He does his road work early in the mornings and then retreats to those rooms for a meal, sleep and dreams about his next career.

In late afternoon, he wakes up to an opening bell for the day’s second shift, which includes a speed bag, jump rope, a sparring partner and help from Jose Benavides, a young Phoenix trainer who runs the gym.

It’s a tireless regimen. But Cejudo, who is known for a ferocious work ethic, is nothing if not that. In part, it was his energy in the late moments of each match in Beijing that took him to the medal podium’s top pedestal for America’s lone gold medal in either of the traditional combat sports – wrestling and boxing.

“I just want to do it the right way,” said Cejudo, who was born in Los Angeles, spent a few years in New Mexico and went to high school in Phoenix and then Colorado Springs. “The two sports are similar. They can be brutal. But I know about training, cutting weight and that kind of thing.

“Right now, the big difference is learning about the jab. That’s my main thing. It’s both your offense and your defense. It’s what I’m concentrating on.”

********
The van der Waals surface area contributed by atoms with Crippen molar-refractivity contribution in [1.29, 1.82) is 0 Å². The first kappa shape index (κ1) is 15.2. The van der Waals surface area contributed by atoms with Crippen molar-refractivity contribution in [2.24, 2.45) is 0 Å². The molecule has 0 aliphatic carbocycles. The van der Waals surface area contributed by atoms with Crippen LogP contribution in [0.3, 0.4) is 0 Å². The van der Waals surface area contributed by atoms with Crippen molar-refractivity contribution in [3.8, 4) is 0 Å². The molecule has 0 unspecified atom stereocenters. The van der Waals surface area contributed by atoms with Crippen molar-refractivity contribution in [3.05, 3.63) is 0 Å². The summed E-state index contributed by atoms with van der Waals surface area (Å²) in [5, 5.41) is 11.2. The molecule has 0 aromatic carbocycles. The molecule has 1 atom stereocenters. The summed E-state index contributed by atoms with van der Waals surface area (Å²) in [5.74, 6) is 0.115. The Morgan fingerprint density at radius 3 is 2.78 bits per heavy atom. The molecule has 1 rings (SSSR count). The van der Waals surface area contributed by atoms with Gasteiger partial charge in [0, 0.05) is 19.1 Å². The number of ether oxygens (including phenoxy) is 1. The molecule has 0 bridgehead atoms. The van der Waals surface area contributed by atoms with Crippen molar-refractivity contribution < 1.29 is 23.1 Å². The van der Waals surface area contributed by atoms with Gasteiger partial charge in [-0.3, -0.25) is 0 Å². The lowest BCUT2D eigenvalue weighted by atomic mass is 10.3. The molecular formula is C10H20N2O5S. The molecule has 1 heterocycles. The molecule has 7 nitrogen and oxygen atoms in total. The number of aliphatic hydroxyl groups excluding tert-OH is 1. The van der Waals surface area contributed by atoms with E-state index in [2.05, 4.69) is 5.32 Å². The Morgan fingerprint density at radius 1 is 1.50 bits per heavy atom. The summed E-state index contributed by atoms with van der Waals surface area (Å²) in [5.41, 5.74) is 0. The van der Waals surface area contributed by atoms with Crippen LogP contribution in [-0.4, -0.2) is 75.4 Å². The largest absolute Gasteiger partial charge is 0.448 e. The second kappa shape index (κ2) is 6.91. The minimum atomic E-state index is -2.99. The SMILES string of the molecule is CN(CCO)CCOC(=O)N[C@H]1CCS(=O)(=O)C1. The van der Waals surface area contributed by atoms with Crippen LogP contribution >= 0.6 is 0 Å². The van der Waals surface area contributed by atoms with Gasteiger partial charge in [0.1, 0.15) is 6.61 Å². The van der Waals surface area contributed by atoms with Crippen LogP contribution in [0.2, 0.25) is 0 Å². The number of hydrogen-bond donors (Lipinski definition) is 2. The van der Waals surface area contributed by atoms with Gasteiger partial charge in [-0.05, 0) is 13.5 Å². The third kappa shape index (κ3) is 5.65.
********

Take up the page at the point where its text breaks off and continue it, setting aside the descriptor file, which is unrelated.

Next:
Cejudo says he has sparred “about 100 rounds” against anybody 140 pounds and lighter. Yes, he says, he has been hit.

“Yeah, I’ve figured that out,” he said. “You are definitely going to get hit. There have been some mornings when I wake up with a headache.”

For Cejudo, there is already a precedent, a model, in unbeaten Mike Alvarado (25-0, 18 KOs), a Denver junior-welterweight. Alvarado is also a former wrestler, who had a reported prep record of 97-0 and two state titles in Colorado.

“Mike is an athlete, plain and simple,” said his manager Henry Delgado, who had watched Alvarado wrestle but never knew he could box until he walked into Delgado’s Boxing and Martial Arts Center in Arvada, Colo., about eight years ago.

Delgado recommends that Cejudo follow Alvarado’s path and undergo his first test as an amateur. Alvarado started boxing at 20. He won two Golden Gloves titles before turning pro at 23. Cejudo also plans to begin as an amateur.
“In a couple of months, either in Phoenix or in Colorado,” Cejudo said.